It has been reported that the company said its commercial satellite could be traveling to the moon as early as the first quarter of 2022 aboard the SpaceX Falcon 9 launch vehicle. Weighing 40 kilograms, around 88 pounds, the payload is designed to “obtain lunar-spatial intelligence from sensors and cameras on-board with integrated communications and computational systems.”
Samuel Reid, the CEO of Geometric Energy, said:
“Having officially transacted with DOGE for a deal of this magnitude, Geometric Energy Corporation and SpaceX have solidified DOGE as a unit of account for lunar business in the space sector.”
Tom Ochinero, the Vice President of Commercial Sales for SpaceX, said:
“This mission will demonstrate the application of cryptocurrency beyond Earth orbit and set the foundation for interplanetary commerce.”
Likewise, neither SpaceX nor Geometric Energy specified how Dogecoin (DOGE) was used to fund the endeavor. The cost may refer in part to the development of the payload or include the funding to send it to the moon.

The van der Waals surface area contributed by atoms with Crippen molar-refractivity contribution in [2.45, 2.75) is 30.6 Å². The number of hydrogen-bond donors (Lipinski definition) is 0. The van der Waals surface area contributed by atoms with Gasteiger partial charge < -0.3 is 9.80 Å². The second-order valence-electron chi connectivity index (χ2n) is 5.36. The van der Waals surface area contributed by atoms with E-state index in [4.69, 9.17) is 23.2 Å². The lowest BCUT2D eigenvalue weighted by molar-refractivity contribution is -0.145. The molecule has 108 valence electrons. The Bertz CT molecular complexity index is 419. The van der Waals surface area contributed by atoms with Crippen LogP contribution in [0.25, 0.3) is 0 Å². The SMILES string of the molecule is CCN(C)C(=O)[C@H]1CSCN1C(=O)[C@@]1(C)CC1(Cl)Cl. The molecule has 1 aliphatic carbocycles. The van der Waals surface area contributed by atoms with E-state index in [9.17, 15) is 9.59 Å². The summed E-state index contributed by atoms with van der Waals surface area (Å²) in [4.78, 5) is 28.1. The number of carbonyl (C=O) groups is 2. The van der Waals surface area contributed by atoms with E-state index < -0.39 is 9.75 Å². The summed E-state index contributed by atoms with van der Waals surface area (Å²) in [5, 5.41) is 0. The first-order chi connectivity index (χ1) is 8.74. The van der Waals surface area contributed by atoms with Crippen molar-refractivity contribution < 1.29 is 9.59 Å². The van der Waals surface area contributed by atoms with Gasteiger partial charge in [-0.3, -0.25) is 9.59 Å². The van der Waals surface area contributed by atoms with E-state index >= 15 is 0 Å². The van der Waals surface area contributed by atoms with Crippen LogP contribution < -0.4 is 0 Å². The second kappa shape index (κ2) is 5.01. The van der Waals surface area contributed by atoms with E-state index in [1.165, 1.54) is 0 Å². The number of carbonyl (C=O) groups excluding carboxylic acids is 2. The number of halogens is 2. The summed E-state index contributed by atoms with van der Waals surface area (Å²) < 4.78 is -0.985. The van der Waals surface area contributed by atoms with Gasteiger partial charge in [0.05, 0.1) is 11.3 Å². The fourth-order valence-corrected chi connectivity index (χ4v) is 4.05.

How many DOGE tokens do you think it costs to send just 1 kg to the moon? Geometric Energy Corporation will be launching a Dogecoin-funded payload on one of SpaceX’s first rockets to the moon. https://t.co/bCqkmPEBo4 — Cointelegraph (@Cointelegraph) May 10, 2021
The report said that previous lunar missions have had significant price tags. The Chinese Lunar Exploration Program’s Chang’e 4, the last vehicle to perform a soft landing on the lunar surface in 2019, cost 1.2 billion yuan, or around $172 million at the time, to send a 1,200-kg lander with a 140-kg rover to the moon. NASA’s Lunar Atmosphere and Dust Environment Explorer, a satellite launched to orbit the moon in 2013, carried a payload mass of 49.6 kg at a cost of roughly $280 million, including research and development, $5.6 million per kg, not accounting for the mass at launch.
Thus, SpaceX founder Elon Musk has repeatedly hinted, perhaps jokingly, on Twitter that Dogecoin will be the first cryptocurrency to “literally” reach the moon.
On the actual moon — Elon Musk (@elonmusk) February 24, 2021